— Keith Giles, Jesus Undefeated, p. 155-156

Photo: South Riding, Virginia, December 2, 2020

Our Needs Matter

November 28th, 2020

Because our brains are shaped around what we notice, self-attunement helps us become better and more effective at listening to the heartbeat of our own humanity. And here’s what I truly love about the way we are designed: As we do our own internal work, we quite literally develop the capacity to listen to and love others more fully than before. Now it’s worth saying that we don’t do our work only so we will love others better — although it’s a beautiful benefit. Nope, we are invited to connect to and respond to our internal world because we are deeply valuable and loved by God; and because that is true, we can rest in the fact that our needs matter.

— Aundi Kolber, Try Softer, p. 133

Photo: Chateau de Chillon, Lake Geneva, Switzerland, November 2000

Visible Compassion

November 25th, 2020

Christians are meant to be the visible compassion of God on earth more than “those who are going to heaven.” They are the leaven who agree to share the fate of God for the life of the world now, and thus keep the whole batch of dough from falling back on itself. A Christian is invited, not required to accept and live the cruciform shape of all reality. It is not a duty or even a requirement as much as a free vocation. Some people feel called and agree to not hide from the dark side of things or the rejected group, but in fact draw close to the pain of the world and allow it to radically change their perspective. They agree to embrace the imperfection and even the injustices of our world, allowing these situations to change themselves from the inside out, which is the only way things are changed anyway.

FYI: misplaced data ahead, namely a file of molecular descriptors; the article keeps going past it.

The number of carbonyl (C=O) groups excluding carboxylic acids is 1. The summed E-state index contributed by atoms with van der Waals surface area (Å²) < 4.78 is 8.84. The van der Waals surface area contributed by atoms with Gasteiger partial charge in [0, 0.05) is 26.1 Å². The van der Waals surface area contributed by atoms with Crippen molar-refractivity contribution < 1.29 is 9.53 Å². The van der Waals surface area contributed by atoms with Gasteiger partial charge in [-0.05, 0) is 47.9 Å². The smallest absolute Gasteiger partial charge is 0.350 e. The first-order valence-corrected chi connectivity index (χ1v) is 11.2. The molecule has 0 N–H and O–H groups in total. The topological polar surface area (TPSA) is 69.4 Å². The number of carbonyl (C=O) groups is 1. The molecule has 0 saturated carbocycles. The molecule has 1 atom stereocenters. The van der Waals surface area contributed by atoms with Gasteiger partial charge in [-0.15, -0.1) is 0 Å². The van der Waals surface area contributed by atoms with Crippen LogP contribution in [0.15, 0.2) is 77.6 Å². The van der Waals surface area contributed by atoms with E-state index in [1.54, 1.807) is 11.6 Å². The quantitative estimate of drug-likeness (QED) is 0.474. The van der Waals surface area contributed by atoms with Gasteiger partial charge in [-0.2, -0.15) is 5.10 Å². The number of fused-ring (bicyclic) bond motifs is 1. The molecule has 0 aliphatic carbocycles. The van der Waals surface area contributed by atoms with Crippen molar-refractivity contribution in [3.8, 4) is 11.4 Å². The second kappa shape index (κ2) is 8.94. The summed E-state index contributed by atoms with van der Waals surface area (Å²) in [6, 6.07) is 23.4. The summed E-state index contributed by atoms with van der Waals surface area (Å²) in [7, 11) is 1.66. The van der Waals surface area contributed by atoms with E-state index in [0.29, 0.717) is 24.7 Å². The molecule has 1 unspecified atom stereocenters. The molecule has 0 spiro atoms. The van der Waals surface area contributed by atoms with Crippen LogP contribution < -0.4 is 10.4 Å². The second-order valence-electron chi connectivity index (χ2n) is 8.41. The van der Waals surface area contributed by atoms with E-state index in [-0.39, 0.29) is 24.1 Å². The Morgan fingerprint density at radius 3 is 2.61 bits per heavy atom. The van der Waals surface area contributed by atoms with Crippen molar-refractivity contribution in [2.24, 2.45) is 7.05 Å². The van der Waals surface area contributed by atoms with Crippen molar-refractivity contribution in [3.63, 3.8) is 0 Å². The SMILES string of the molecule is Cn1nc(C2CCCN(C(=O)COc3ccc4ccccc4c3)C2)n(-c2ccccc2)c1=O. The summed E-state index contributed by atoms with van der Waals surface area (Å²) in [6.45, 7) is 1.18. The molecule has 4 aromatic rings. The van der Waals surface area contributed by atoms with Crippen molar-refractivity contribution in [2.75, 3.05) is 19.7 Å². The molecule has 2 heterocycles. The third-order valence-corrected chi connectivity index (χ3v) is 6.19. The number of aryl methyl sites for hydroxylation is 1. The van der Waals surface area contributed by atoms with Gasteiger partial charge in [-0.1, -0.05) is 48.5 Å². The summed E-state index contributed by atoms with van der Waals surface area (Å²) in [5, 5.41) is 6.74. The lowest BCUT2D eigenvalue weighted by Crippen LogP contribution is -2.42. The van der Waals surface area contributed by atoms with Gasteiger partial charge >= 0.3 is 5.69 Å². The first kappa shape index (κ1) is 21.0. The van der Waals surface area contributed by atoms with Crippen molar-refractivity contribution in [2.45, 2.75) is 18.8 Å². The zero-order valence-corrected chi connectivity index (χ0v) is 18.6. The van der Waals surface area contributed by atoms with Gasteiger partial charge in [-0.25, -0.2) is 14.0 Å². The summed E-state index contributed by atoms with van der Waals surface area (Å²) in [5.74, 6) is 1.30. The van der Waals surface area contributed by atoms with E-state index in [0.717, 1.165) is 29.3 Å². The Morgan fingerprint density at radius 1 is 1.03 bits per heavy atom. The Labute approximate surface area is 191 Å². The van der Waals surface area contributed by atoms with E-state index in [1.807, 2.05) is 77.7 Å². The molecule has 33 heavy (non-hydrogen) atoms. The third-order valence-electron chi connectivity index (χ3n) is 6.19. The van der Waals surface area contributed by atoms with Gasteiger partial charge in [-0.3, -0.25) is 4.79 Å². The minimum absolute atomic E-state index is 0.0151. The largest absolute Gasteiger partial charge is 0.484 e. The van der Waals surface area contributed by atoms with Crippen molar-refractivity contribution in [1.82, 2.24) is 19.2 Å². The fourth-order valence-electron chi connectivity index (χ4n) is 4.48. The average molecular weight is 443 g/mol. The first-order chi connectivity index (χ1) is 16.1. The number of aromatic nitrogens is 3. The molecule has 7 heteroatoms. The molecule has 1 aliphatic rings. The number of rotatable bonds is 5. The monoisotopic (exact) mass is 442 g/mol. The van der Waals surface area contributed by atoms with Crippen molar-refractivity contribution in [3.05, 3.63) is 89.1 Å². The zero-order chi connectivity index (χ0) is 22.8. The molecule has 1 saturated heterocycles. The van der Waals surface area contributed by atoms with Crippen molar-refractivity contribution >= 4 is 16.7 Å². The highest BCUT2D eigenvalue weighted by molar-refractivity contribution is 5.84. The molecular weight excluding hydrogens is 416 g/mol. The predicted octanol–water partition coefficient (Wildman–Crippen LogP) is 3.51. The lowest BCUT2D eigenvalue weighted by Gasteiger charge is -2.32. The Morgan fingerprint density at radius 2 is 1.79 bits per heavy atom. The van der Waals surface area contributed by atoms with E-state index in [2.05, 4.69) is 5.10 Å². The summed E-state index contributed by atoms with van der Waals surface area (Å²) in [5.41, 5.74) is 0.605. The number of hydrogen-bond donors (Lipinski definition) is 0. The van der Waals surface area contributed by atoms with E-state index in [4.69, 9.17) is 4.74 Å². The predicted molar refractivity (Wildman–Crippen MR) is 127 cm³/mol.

— Richard Rohr, The Universal Christ, p. 148

Photo: South Riding, Virginia, November 7, 2020

A Bigger God

November 18th, 2020

This is almost always the by-product of expanding the table: God is right-sized. Rarely, if ever, do you do the work of hospitality, authenticity, diversity, and agenda-free relationships and encounter a smaller, more selective God.

— John Pavlovitz, A Bigger Table, p. 149

Photo: Skyline Drive, Virginia, October 14, 2020

A Working Heart

November 15th, 2020

Stop calling your heart broken; your heart works just fine. If you are feeling — love, anger, gratitude, grief — it is because your heart is doing its work. Let it.

KEEP MOVING.

— Maggie Smith, Keep Moving, p. 8

Photo: Leithöfe, Germany, November 1997

The Father

November 11th, 2020

The overall testimony of scripture is that God is the Father of all humanity. God’s love for everyone is expressed in the sending of Christ who told us that God is like the prodigal son’s father who never stopped loving his child, even when he lived a life of rebellion and tried to run as far away from him as possible.

God never disowns us. God never stops being our Father. We never stop being children of God. Even on our worst day, God’s love for us is based on who God is, not on who we are, or what we do.

Yes, we can reflect our sonship or daughterhood more clearly whenever we love others, serve others or forgive others. But, even if we fail to do this, it doesn’t change the fact that God is our Father, and that we are loved and forgiven. Based on our behavior, it may appear that our father is the devil, at times. But this is not the reality. It is a perversion of the reality. God is our Father, and we are all His children. If we reflect the character of Christ, then we are starting to look like our Father more and more. This is the way it’s supposed to work.

— Keith Giles, Jesus Undefeated, p. 111

Photo: South Riding, Virginia, November 8, 2020

Hunting for Beauty

November 10th, 2020

When we hunt for beauty, we learn to pay attention. We keep our eyes open for goodness and for cracks of light.

— Aundi Kolber, Try Softer, p. 129

Photo: South Riding, Virginia, November 7, 2020